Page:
There are several reasons why men lose hair. Stress, some medications, illnesses and diet can all trigger hair loss in men.
That said, the overwhelming majority of men who lose their hair do so because it’s in their genes. Specifically it’s a form of testosterone, dihydrotestosterone, or DHT, that initiates follicle miniaturization, in which DHT shrinks hair follicles in vulnerable areas. During follicle miniaturization, hair becomes brittle and thin. The scalp becomes visible, and eventually without hair. When the follicles are dead, baldness occurs.
Follicle miniaturization is more widely known as androgenetic alopecia, or male pattern baldness.
Very. Some estimates put male hair loss at two-thirds of men by 35 and 85% at age 50. Androgenetic alopecia is the main culprit in hair loss in over 95% of men.
There are several. Hair transplants are an improving field, in which a team of surgeons transplants hair grafts from above the neck to affected areas in a surgical procedure.
There are also hair loss creams and pills, of varying quality and safety, the basis of which are the subject of this article.
Minoxidil, or Rogaine, is an over-the-counter hair loss cream. Rogaine was initially marketed in the late 1990’s to preserve existing hair in men prone to hair loss. While the mechanism by which Rogaine grows hair isn’t fully understood, Rogaine is believed to widen blood vessels and encourage oxygen, blood and nutrients into the follicles. Note that Rogaine is tested primarily in younger men, aged 18-41.
Finasteride, or Propecia, is another option. Propecia is a prescription hair loss pill. Unlike Rogaine, Propecia addresses the main cause of hair loss in men, excessive DHT, and appears to be an effective method to treat hair loss of the hair line and crown areas.
Not entirely. Rogaine, while generally effective for preserving hair, comes with side effects and may produce eye irritations, including itching and redness. Rogaine may trigger allergic reactions, like a rash, tightness in the chest, chest pain, dizziness, and among other things, weight gain.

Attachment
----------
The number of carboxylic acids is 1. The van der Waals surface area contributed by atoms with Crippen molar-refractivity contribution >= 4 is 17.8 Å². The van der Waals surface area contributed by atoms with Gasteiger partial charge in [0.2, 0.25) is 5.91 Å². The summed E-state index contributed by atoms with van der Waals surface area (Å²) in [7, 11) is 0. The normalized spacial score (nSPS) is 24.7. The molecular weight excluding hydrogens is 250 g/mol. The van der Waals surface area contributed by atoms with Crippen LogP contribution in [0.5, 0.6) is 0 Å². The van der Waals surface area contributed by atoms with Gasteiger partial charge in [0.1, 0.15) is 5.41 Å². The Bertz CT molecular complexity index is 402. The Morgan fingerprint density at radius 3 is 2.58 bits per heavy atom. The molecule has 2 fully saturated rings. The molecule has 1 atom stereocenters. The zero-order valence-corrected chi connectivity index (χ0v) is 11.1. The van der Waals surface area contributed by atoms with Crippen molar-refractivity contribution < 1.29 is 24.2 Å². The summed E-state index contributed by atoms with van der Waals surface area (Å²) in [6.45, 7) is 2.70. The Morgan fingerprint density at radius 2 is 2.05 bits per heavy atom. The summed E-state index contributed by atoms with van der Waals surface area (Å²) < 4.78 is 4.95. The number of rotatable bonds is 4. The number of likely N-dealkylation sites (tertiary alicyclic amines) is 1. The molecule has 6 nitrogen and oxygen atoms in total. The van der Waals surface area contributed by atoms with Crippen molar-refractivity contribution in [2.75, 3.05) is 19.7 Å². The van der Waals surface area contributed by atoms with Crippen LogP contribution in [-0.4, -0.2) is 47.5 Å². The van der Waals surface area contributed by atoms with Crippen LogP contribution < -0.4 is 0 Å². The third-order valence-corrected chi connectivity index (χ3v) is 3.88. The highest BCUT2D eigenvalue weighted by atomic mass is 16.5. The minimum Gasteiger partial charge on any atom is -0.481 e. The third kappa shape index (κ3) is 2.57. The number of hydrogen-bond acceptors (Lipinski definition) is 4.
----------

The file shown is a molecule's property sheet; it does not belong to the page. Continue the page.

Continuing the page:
Propecia comes with a variety of side effects as well, and is particularly toxic to sexual health. Side effects of Propecia may include impotence, abnormal ejaculation, erectile dysfunction and gynecomastia (male breasts). In some cases, the side effects of Propecia are permanent, even after discontinued use.
That depends on your age, physiology, severity of hair loss and your health. If you’re young, in good health and just beginning to see hair loss, a cream would be a good option, as they can minimize future hair loss.
If you’re over 40 and have advanced hair loss, you might try a hair loss pill, like Propecia. But be mindful of the side effects of Propecia, note any adverse symptoms and always speak with your doctor about any concerns.
In addition, keep in mind that while Rogaine and Propecia are among the most prolific hair loss pills and creams, there are other options. Profollica, for example, is an emerging hair loss cream that comes with no reported side effects.